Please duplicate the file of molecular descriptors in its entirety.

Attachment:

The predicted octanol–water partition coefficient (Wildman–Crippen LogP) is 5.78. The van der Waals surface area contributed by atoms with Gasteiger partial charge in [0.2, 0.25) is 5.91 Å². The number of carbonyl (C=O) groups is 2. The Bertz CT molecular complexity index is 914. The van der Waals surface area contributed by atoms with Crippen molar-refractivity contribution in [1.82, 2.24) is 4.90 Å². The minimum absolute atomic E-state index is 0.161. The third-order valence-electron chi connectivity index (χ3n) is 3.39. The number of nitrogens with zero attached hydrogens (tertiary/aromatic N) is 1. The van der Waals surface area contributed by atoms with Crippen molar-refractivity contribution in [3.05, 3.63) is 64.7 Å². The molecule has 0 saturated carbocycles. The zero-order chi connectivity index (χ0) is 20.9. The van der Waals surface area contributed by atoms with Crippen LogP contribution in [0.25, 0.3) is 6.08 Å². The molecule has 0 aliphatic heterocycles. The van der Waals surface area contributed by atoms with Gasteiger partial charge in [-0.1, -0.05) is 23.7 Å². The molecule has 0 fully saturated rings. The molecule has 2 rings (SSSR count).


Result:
The predicted octanol–water partition coefficient (Wildman–Crippen LogP) is 5.78. The van der Waals surface area contributed by atoms with Gasteiger partial charge in [0.2, 0.25) is 5.91 Å². The number of carbonyl (C=O) groups is 2. The Bertz CT molecular complexity index is 914. The van der Waals surface area contributed by atoms with Crippen molar-refractivity contribution in [1.82, 2.24) is 4.90 Å². The minimum absolute atomic E-state index is 0.161. The third-order valence-electron chi connectivity index (χ3n) is 3.39. The number of nitrogens with zero attached hydrogens (tertiary/aromatic N) is 1. The van der Waals surface area contributed by atoms with Crippen molar-refractivity contribution in [3.05, 3.63) is 64.7 Å². The molecule has 0 saturated carbocycles. The zero-order chi connectivity index (χ0) is 20.9. The van der Waals surface area contributed by atoms with Crippen LogP contribution in [0.25, 0.3) is 6.08 Å². The molecule has 0 aliphatic heterocycles. The van der Waals surface area contributed by atoms with Gasteiger partial charge in [-0.1, -0.05) is 23.7 Å². The molecule has 0 fully saturated rings. The molecule has 2 rings (SSSR count).